There is a collective anxiety about the future of farming in the Rio Grande Valley. There are no easy answers to the conflict between economic, social, and environmental stability.

Flood irrigation during the hottest part of the day near Radium Springs.

The total land area irrigated by Elephant Butte is 178,000 AC, split 57 percent to New Mexico and 43 percent to Texas, with 60,000 AFY of water delivered to Mexico, regardless of irrigated acreage. The full Rio Grande Project delivery at Elephant Butte is 790,000 AF of water, with reductions done on a pro-rate basis.

The Elephant Butte Irrigation District (EBID) distributes the 57 percent of the Rio Grande Project water to 90,000 acres throughout both Sierra and Doña Ana counties. By taking over responsibility for water delivery in southern New Mexico, EBID is able to deliver water precisely where and when it is needed. EBID owns, operates, and maintains the canals, laterals, drains, wasteways, rights-of-way, structures, and other district-owned properties throughout the Rio Grande Project. Annually, EBID, El Paso County, and the Bureau of Reclamation decide how much water is available for the year. EBID then announces the amount each water-righted acre can receive at the beginning of that irrigation season.

The Rio Grande Project of 1905 operates under the law of prior appropriation, or “first in time, first in right.” This law separates the water from the land, meaning those who lay claim to the water first may move it wherever they like, without consideration of the riparian system or ownership of the riverbank land. Water rights can be bought and sold separately from land. A beneficial use, defined by the state, is the key to acquiring a water right in perpetuity. Prior appropriation usually means that in drought years, only the most senior right-holders will receive water. EBID, as a collective, has senior rights.

In this part of the country, the Rio Grande is not a river, it is a delivery ditch.

In this image, the dashed white line represents the water level in mid-June 2020, while the pink line shows the water level as of the end of July 2020. Cars and people can clearly be seen inhabiting this liminal space that varies daily throughout the year. The sandy bottom of the reservoir remains without plant growth.

Doña Ana and Sierra counties contain the majority of the Rio Grande Project. Their economies depend on water deliveries to grow the world-famous Hatch chile, pecans, and many other row crops. Although the Bureau of Land Management is the major landholder in both counties, private farms are abundant. Farm size can vary from one acre to many thousands. In Sierra County, average farm size is almost 4,000 acres, while Doña Ana County farms are much smaller, averaging only 270. In both counties, over 90 percent of the farms are family-owned and operated. The crops from these farms are valued at over $200 million per year. But emergency conservation payments in Sierra County totaled $349,749 from 1995 to 2019; in Doña Ana County, they were $202,927. Additional monies have been made available to farmers through the USDA’s Direct Assistance Program in response to the coronavirus.

Sierra County’s median age is 56, with only 2.9 people per square mile. Both Elephant Butte and Caballo reservoirs are within the county, so tourism is a huge part of the economy. The Elephant Butte reservoir does not have a mandate to be recreational like other reservoirs, but people take this use very seriously, getting frustrated with the federal government when the lake is too low for boats. The towns of Truth or Consequences and Elephant Butte are both popular for retirees as well. In Sierra County, Elephant Butte Reservoir, the Spaceport, and the many developed hot springs are primary economic drivers.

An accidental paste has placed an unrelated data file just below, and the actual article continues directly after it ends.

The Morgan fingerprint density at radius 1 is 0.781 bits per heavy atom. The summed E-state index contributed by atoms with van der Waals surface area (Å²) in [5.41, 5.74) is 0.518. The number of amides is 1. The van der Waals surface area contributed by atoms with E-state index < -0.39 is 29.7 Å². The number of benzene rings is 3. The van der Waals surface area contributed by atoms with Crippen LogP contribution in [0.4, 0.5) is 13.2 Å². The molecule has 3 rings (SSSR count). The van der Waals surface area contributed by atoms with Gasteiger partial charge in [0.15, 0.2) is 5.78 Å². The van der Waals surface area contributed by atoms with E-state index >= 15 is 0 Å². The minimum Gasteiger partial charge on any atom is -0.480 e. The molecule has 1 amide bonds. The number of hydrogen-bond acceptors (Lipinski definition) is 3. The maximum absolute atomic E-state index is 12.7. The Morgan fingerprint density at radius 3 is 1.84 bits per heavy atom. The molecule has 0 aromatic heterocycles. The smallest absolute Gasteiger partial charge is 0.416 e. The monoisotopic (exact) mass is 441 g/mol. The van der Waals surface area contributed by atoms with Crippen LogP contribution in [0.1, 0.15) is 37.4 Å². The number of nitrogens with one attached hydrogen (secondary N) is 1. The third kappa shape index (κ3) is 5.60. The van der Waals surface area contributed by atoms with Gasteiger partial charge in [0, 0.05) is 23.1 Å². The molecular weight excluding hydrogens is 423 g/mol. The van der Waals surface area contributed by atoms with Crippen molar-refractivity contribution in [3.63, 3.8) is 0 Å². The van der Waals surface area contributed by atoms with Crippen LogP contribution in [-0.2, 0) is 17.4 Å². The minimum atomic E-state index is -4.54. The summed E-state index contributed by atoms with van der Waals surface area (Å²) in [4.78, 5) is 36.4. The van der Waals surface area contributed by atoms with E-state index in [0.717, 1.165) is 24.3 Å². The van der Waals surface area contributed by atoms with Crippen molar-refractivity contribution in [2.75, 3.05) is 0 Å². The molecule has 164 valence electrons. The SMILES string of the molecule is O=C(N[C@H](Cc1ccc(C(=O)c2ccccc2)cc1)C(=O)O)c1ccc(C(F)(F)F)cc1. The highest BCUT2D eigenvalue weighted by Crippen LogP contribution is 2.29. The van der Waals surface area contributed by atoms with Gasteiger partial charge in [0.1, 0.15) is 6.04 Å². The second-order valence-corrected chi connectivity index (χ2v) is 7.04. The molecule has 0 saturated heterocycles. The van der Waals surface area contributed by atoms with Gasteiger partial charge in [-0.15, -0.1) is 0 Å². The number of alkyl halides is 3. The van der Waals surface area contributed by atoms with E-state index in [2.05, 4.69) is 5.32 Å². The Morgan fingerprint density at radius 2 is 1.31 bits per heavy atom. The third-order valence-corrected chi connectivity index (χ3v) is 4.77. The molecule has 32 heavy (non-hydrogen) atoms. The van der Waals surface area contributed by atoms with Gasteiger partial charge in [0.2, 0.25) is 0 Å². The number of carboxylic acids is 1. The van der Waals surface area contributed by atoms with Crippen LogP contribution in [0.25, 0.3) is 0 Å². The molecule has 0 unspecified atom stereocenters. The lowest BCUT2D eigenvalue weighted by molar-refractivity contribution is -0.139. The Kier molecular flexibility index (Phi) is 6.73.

Doña Ana County’s median age is 33, with 55 people per square mile. The city of Las Cruces is located here, as is the New Mexico State University. It is the fastest-growing county in New Mexico. Fourteen percent of the state’s agricultural sales come from this county, which is number one in the state for sales of vegetables, fruit, nuts, and berries.

A typical farm road. Often, it is impossible to access the river from these roads. They follow ditches and tend to end abruptly at property lines.

Both counties have a high poverty level; up to 35 percent of the residents in Doña Ana live at the poverty level. The county was chosen in March 2015 to be one of eight Communities of Opportunity in the country. Growing Food Connections is a nonprofit that has been working with the county government to address food insecurity, immigration issues, transportation, economic depression, and access to surface and groundwater. While agriculture uses surface and groundwater, residential water is solely sourced from wells. This pitches farms against cities and farmland versus development because of the drawdown on the aquifer.

As water is less available, farming becomes more expensive and crop production diminishes. Hatch chile production has been declining since the 1990s. Other reasons for this decline include the difficulty of harvesting the chile and the lack of available workers due to immigration crackdowns. Migrant farmers are having great difficulty finding safe work and shelter. ICE stops have been permanently built on I-25 as well as smaller roads close to the river.


This article is part of “Water Scarcity: Elephant Butte Reservoir,” written solely by Kathleen Kambic, assistant professor at the University of New Mexico. All images are her work alone, unless noted otherwise in the text.

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The views expressed here are those of the authors only and do not reflect the position of The Architectural League of New York.